Drunk driving a fatal mistake | TahoeDailyTribune.com

Drunk driving a fatal mistake

When Mark Rodriguez got behind the wheel he knew he was wrong.

He was in no shape to drive but it didn’t stop him from heading home to Sacramento after an evening of drinking on South Shore.

His careless decision meant death for a 33-year-old Yerington woman he’d never met.

Ann Rowley and her husband Mark were on their way home last Christmas after visiting family. Around 11:40 p.m. as the Rowleys neared Echo Summit, Rodriguez vehicle crossed the yellow line hitting them head-on. Rodriguez blood alcohol level was .19. California’s legal limit is .08.

Rodriguez, 34, took full responsibility for his actions and at his sentencing he told his attorney he wanted no arguments for leniency. Rodriguez is serving a seven-year prison sentence for gross vehicular manslaughter.

In 1997, 194 people were injured in alcohol-related collisions in El Dorado County – 12 people were killed. Two of those fatalities were in December. In South Lake Tahoe there were 18 injury accidents involving alcohol during 1997, and two fatalities.

The message that it’s not socially acceptable to drink and drive has been pushed with education and stricter laws. Years of constant outcry by citizen activist groups and federal and state agencies have led courts to recognize driving under the influence as a violent crime. Statistics suggest holidays are a particularly dangerous time on America’s highways, and the main reason is impaired driving. December was made “National Drunk and Drugged Driving Prevention Month” in recognition of that fact. Today, law enforcement agencies will participate in “Lights on for Life.” Officers will turn on their headlights in hopes of promoting awareness.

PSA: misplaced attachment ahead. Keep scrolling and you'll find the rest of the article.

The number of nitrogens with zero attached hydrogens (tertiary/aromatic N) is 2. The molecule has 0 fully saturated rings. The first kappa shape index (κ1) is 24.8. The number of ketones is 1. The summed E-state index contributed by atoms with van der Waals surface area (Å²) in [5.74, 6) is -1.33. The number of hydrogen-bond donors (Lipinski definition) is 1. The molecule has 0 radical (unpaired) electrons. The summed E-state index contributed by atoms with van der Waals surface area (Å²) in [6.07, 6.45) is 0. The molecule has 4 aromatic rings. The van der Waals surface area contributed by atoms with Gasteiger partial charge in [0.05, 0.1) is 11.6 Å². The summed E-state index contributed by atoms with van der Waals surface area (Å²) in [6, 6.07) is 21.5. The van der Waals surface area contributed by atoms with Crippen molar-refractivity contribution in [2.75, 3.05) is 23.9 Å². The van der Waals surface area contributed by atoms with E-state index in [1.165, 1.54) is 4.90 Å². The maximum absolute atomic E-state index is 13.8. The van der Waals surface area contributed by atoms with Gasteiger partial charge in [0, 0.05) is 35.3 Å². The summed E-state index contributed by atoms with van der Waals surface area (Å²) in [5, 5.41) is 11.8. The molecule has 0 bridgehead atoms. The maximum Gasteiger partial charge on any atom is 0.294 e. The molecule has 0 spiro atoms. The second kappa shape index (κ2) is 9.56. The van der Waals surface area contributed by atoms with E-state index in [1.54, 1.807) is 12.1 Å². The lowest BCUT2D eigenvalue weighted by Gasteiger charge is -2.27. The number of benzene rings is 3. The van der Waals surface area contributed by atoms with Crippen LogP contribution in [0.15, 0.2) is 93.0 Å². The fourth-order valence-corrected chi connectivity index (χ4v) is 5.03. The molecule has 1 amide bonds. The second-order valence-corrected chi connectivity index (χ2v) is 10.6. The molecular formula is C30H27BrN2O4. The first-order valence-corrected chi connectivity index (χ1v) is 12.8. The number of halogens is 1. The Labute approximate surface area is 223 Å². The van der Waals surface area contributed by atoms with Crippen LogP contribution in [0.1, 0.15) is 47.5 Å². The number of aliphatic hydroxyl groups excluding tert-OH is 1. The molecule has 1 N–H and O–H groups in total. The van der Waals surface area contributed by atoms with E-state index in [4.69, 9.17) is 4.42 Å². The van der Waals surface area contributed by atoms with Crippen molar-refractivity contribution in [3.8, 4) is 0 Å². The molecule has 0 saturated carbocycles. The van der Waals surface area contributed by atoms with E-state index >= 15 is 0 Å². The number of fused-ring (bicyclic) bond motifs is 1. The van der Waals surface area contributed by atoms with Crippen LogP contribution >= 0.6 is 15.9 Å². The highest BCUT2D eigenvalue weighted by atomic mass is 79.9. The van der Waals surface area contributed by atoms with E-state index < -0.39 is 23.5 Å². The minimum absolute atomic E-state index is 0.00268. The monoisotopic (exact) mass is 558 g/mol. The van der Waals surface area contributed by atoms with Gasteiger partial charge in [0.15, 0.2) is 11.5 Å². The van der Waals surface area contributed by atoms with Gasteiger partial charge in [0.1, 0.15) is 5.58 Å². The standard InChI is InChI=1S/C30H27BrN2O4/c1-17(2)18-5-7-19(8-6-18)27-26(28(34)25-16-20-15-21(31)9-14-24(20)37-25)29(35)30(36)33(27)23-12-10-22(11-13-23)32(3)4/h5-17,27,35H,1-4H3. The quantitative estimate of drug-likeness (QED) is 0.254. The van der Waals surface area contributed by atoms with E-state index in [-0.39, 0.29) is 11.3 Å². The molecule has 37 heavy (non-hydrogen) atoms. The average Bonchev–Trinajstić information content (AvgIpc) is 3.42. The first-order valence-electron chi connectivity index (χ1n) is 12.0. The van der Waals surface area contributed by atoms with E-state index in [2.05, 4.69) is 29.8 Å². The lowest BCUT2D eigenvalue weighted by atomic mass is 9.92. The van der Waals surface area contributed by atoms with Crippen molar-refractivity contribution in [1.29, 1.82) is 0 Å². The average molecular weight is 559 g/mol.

Law enforcement along South Shore will also add extra officers to patrols to help deal with holiday problems. The California Highway Patrol in South Lake Tahoe will enter a maximum enforcement period from 6 p.m. on Dec. 26 to midnight on Dec. 27.

Lt. Cmdr. Marty Whited said drivers should slow down, wear a seat belt and stay sober during the holiday season.

“The designated driver should abstain from alcohol entirely,” Whited said.

When a designated driver plan falls through the International Good Samaritans hope people take advantage of the Ticket To RIDE. The program offers prepaid coupons, good for up to five people going a maximum of eight miles anywhere on Lake Tahoe’s south shore. The coupon is worth about $15.

Tom Argo, executive director of the organization, said he encourages private hosts to purchase the ride coupons for $5. The ticket is split three ways with the host, Good Samaritan, and the Yellow Cab Company all contributing $5.

“Education is getting better but there is still an intolerable amount of people who die from alcohol-related accidents every year, and the majority of those accidents happen between Christmas and New Year’s,” Argo said.

The Good Samaritans also offer two free tickets to all the bars in town. The program is funded by the group’s car and motorcycle shows in the summer.

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